Behavior Expectations and Taboos
Although American culture is generally relaxed and open, international students and scholars are sometimes surprised to learn that there are some behaviors that are acceptable and others that are considered inappropriate or taboo.
- Greetings: The most common greeting is a firm handshake for men and women. Close friends and relatives may embrace or kiss lightly on one cheek. Smiling, especially upon greeting someone, is customary. It is common for Americans to say hello with a quick, Hi, How are you? This is intended as more of a quick greeting rather than a true question. An appropriate response might be - Fine thanks, How are you?
- Friendliness and politeness are valued. Saying please and thank-you are taught to children from an early age.
- Not looking at someone when they talk to you is considered strange. Direct eye contact with people at all levels of authority is valued but avoid staring at someone for long periods of time
- Invitations: An invitation to a party or an event will often be delivered verbally in a very casual manner. Don’t expect a written invitation except for weddings and other very special events. If you are interested in going to a party, and don’t have all of the details, such as the time and location, it is customary to phone, text, or email the host of the party to get more information.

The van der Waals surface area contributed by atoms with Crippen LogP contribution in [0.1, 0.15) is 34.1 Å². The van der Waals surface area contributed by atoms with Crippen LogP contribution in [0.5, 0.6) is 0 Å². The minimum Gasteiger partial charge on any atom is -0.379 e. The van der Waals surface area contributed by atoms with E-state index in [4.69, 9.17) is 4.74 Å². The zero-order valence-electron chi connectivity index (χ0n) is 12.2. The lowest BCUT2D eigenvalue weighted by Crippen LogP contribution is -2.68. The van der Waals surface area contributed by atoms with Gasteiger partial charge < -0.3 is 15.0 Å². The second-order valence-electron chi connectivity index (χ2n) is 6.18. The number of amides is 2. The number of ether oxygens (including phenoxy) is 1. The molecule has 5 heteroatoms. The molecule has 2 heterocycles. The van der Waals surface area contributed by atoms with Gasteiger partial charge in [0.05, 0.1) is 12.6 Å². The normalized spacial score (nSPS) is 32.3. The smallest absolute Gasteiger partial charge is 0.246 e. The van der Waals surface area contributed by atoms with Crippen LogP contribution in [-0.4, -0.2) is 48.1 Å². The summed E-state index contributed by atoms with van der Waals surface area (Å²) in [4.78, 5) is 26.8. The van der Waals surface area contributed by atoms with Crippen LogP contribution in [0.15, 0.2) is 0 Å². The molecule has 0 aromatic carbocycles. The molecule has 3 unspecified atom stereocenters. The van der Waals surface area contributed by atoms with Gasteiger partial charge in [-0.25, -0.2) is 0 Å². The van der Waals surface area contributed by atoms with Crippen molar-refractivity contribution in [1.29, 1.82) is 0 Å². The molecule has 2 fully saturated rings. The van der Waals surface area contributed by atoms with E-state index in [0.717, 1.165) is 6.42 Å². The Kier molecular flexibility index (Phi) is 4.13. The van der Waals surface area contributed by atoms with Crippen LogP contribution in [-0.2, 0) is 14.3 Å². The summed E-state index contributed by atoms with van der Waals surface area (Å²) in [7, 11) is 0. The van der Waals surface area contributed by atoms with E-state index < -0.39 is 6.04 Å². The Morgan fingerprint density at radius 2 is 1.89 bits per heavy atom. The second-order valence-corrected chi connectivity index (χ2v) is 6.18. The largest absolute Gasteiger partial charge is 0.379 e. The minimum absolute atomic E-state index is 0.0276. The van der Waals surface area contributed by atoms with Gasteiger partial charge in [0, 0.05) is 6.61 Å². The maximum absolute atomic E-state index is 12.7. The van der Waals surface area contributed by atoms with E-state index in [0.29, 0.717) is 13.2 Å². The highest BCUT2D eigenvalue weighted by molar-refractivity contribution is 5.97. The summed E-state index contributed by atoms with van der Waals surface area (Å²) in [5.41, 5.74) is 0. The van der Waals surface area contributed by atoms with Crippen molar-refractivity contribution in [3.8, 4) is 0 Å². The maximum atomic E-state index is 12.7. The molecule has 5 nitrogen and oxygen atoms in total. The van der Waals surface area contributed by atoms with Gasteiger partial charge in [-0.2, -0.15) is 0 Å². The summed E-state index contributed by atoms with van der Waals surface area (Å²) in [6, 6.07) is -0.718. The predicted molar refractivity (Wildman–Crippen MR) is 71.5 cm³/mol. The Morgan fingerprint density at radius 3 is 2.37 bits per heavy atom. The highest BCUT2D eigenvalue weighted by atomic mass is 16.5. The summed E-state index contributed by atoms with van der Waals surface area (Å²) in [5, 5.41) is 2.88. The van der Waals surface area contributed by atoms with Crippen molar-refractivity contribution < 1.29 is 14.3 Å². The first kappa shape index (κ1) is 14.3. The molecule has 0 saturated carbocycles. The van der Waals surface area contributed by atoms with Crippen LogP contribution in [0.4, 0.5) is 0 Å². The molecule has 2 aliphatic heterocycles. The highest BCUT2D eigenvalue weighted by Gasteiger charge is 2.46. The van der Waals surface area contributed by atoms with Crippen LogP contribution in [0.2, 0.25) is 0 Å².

- Timeliness: Lateness is frowned upon. If you are unavoidably late, call ahead if possible for appointments, dinner invitations, or social meetings. Arrival time is more relaxed for larger social events like parties and receptions for which you may arrive a bit later.
- Gifts: In general, gift-giving is not common in the U.S. culture except for special events like birthdays, weddings, new baby showers, and some holidays. If you are invited to someone’s house for dinner or a party, it is fine to bring a bottle of wine, cake, or other small gift. Americans are not comfortable with large expensive gifts but may appreciate a small token or sweets that come from your home country.
- Table Manners: In general, Americans value neat eating habits without making noise. Do not chew with your mouth open. Belching loudly in public is considered rude. Do not pick your teeth or your nose in public. Differences in table etiquette across cultures can be complex. You will find more information in a western etiquette guide.
- Cover your mouth if you cough. Use a tissue to blow your nose.
- Smoking is against the law in most public places. Most people do not allow smoking in their homes or cars.
- Littering is not appropriate and is often subject to a fine. Place trash and other disposed items in the appropriate trash or recycling receptacles.
- Gestures: Sticking your middle finger up is considered an insulting gesture. Remember that gestures that are considered rude in your country may not be offensive in the U.S.